Shawn Proctor’s work has appeared in Crab Orchard Review, Daily Science Fiction, Amazing Stories, Flash Fiction Online, Podcastle, and elsewhere. This is his second appearance in Galaxy’s Edge.


I may have been the only person to have seen her the night she did it. But everyone saw what came after.

The small woman climbed a rickety ladder, crowned by streetlight. In one hand, a bucket of ebony paint. In the other, a fat brush. Her curly hair rustled as she twisted the brush tip in her mouth, lips bringing the bristles to a point, then dipped it in the black paint and reached up to the sign. She sang to herself in a deep alto melody a song that I couldn’t place. A sparkle fell from her sweater as she worked.

It was the sparkle that made me stop. Made me put down my briefcase and stare at the woman beneath the Wall Street sign. “What are you doing?” I asked.

“Just stealing a letter,” she said without looking away. She kept painting until the “W” was gone from the sign. I looked again. I swore it was not erased, but had actually vanished.


The next morning I walked from the subway up to the street and glanced up at the street sign. It was still changed, still reading “All Street.” I laughed to myself and walked to where the statue of the charging bull faced the new statue of a brave girl. A half-man, half-bull circled both statues, leaning over each to get a better view. The creature covered his mouth with a hoof and whispered, “Breathtaking.”

A sextet of winged horses flew in a “V” overhead, and business men and women stopped in front of the New York Stock Exchange to stare. Traffic jammed. Swarms of fairies dashed in and out of coffee shops. A gray finger poked up through the sewer grate to tease a stray cat.

I walked into the lobby of my office building, and the security guard stopped me. “We’re closing for today, miss,” he said, sneaking glances at the gremlins loosening screws inside the revolving door. “Stop that!” he shouted at them, and rolled a magazine into swatter. The gremlins squealed and scampered away.

I walked back out to All Street and narrowly missed being run down by a galloping unicorn carrying a tower of donuts on its horn. “Watch it with that,” I said, mostly out of habit, ones baked in from living in the city for a decade. “I mean, excuse me.”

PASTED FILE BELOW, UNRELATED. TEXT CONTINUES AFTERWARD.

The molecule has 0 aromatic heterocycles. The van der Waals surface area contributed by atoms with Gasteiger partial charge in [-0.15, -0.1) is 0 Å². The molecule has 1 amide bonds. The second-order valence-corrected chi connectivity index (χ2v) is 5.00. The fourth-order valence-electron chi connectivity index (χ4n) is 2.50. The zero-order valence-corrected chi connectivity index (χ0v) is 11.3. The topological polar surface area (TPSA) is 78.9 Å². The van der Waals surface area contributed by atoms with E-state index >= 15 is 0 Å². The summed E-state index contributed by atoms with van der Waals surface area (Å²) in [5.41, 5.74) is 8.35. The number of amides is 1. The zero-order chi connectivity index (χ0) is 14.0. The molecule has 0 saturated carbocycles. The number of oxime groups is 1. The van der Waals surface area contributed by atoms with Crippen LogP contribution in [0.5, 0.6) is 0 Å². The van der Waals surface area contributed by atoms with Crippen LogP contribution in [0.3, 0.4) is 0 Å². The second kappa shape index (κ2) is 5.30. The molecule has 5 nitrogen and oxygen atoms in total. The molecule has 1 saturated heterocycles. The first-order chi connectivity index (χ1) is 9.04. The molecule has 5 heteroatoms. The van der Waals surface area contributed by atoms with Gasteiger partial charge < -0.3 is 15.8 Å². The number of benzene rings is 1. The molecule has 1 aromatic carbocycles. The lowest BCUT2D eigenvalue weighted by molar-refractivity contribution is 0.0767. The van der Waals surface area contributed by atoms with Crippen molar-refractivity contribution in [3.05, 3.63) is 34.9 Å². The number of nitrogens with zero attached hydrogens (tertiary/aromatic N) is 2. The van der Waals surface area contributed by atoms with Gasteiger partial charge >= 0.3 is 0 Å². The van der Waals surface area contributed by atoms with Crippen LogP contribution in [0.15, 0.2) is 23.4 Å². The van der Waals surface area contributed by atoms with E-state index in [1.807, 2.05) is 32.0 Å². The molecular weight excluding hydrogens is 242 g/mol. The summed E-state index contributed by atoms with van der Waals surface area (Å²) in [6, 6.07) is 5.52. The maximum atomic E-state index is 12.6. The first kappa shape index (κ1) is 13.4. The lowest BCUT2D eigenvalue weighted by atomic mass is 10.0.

The unicorn swept its tail past my face, and I smelled cream and strawberries. A hot dog vendor next to me stopped slinging sauerkraut for a moment. “Wack-a-doo horse smells like cookie dough,” he said. “Warm cookie dough.”

The rest of the morning, I joined the rest of the people—tourists and New Yorkers of every kind, from office bigwigs to construction workers—who shot video and photos of nymphs and satyrs and cats made of shadow until their phones and cameras ran out of charge and memory. If I see that little woman again, I’ll be sure to thank her, I thought.


By the end of the second day, All Street had adapted to the fantasy creatures. They made signs advertising magical coffee and “Get your picture with the Jubjub bird! $5!” and my office and the stock market opened on time, just like any other day, despite the mess left by the roving Bonnacon. Tourists still came, but I had accounts to manage, stocks to move from some two-letter company to some three-letter company. Still, I couldn’t help but stare out the window at the spaghetti-long dragon that seemed to pass by every half hour, its leathery mustaches fluttering. Tomorrow, I’m going to talk to a dragon, I thought. Or a unicorn. But most definitely not a Bonnacon.

At the end of the night, I shuffled from the elevator and saw a familiar shape underneath the streetlight. It was small—bigger than the creatures we were calling kobolds and smaller than the Minotaur. I ran out to meet her. “There you are.”

“And there you are,” she said, her face dim under a straw hat.

“Everyone is talking about the creatures you sent here.”

“Oh, I didn’t send them. I only stole a letter,” she said. The woman nudged a bucket with a paint-splattered knee. “And I just gave it back.”

Sure enough, I looked around and saw no dragons or unicorns or any magical thing anywhere. Not even the gremlins. The street was empty then, and it seemed to me sadder, without wonders around every corner flitting and flying and scampering. But it was just the same old Wall Street. “If I had known it was temporary—”

“You would have savored it more.”

I nodded.

“They all say that,” she said, and tapped the paint can shut with a small rubber mallet. “Then they go back to rush-rush-rushing.”

I looked at the revolving door of my company, still marked with a large “Out of Order” sign. “I don’t want to,” I answered.

The woman tipped her head back, gray and brown hair bunching in her scarf.

“I mean it, not like those other people,” I said.

The woman set everything down, even her straw hat, and walked very close. She put a hand up to my ear and whispered, “So steal some letters of your own.”

I watched her continue walking, all the while singing that same tune I knew but didn’t quite know. I set the wide hat on my head, and picked up the bucket and brush. A sparkle fell from its tip to the dark street. I started down the escalator to the subway, every word, every sign an open invitation.

Copyright © 2019 by Shawn Proctor